DCF Analysis Using Python with an arbitrary example

A DCF (Discounted Cash Flow) analysis is a method of valuing a company by estimating its future cash flows and discounting them back to their present value. It can be used to estimate the intrinsic value of a stock and compare it to its current market price.

Here’s an example of how you might perform a DCF analysis for ZEEL (Zee Entertainment Enterprises Limited) using Python:

import numpy as np

# Estimate future cash flows
# Assume that ZEEL will have a revenue growth of 7% for the next 5 years
# and then a steady state growth rate of 3%
revenue_growth = [7, 7, 7, 7, 7, 3]
revenues = [1000, 1070, 1145, 1228, 1318, 1357]

# Estimate the operating income margin, 30% in the first 5 years and 25% thereafter
operating_income_margin = [0.3, 0.3, 0.3, 0.3, 0.3, 0.25]

# Project the operating income
operating_income = [r*m for r,m in zip(revenues, operating_income_margin)]

# estimate the free cash flows 
# Assume a tax rate of 25%, capital expenditure of 10% of revenues, and a change in working capital of 5% of revenues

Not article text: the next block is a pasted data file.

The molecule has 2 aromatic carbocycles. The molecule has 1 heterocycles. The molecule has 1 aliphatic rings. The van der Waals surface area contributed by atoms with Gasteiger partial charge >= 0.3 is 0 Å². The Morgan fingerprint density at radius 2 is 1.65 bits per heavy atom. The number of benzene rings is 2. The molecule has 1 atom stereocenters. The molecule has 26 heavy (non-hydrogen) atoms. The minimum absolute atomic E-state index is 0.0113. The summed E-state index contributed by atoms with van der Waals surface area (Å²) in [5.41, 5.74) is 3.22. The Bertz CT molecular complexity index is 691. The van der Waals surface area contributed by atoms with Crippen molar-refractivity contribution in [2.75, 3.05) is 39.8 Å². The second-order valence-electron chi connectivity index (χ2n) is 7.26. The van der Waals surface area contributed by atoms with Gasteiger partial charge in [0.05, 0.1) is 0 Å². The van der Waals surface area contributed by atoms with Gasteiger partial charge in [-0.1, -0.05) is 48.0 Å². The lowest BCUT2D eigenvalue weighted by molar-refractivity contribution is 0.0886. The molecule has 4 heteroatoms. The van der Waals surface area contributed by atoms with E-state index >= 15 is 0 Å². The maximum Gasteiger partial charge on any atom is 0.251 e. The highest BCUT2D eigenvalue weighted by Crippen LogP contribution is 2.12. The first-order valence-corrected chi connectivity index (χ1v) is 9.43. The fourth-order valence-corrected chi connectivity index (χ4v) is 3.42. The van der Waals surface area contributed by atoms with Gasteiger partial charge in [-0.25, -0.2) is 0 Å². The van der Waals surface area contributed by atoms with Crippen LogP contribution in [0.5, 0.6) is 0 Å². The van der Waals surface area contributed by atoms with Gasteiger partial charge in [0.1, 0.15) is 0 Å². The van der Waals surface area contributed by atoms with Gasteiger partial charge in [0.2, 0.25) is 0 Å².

tax_rate = 0.25
capex_rate = 0.1
working_capital_rate = 0.05

free_cash_flows = [oi*(1-tax_rate) - (r*capex_rate) - (r*working_capital_rate) for oi,r in zip(operating_income, revenues)]

# Estimate the terminal value
# Assume a WACC of 10% and a steady state growth rate of 3%
wacc = 0.1
steady_state_growth = 0.03

terminal_value = free_cash_flows[-1] * (1 + steady_state_growth) / (wacc - steady_state_growth)

# Discount the free cash flows
discount_factor = 1/(1+wacc)**np.arange(1,len(free_cash_flows)+1)

discounted_cash_flows = np.array(free_cash_flows) * discount_factor

# Calculate the intrinsic value
intrinsic_value = discounted_cash_flows.sum() + terminal_value

# Compare the intrinsic value to the current market price
market_price = 900 # current market price of ZEEL

if intrinsic_value > market_price:
    print("ZEEL is undervalued by: ", intrinsic_value - market_price)
else:
    print("ZEEL is overvalued by: ", market_price - intrinsic_value)

Please note, this is just an example and the assumptions used here such as growth rates, operating income margin, Tax rates, and working capital are very simplified and may not reflect the actuals.

Also please be aware that stock prices are subject to volatility and past performance is not indicative of future results.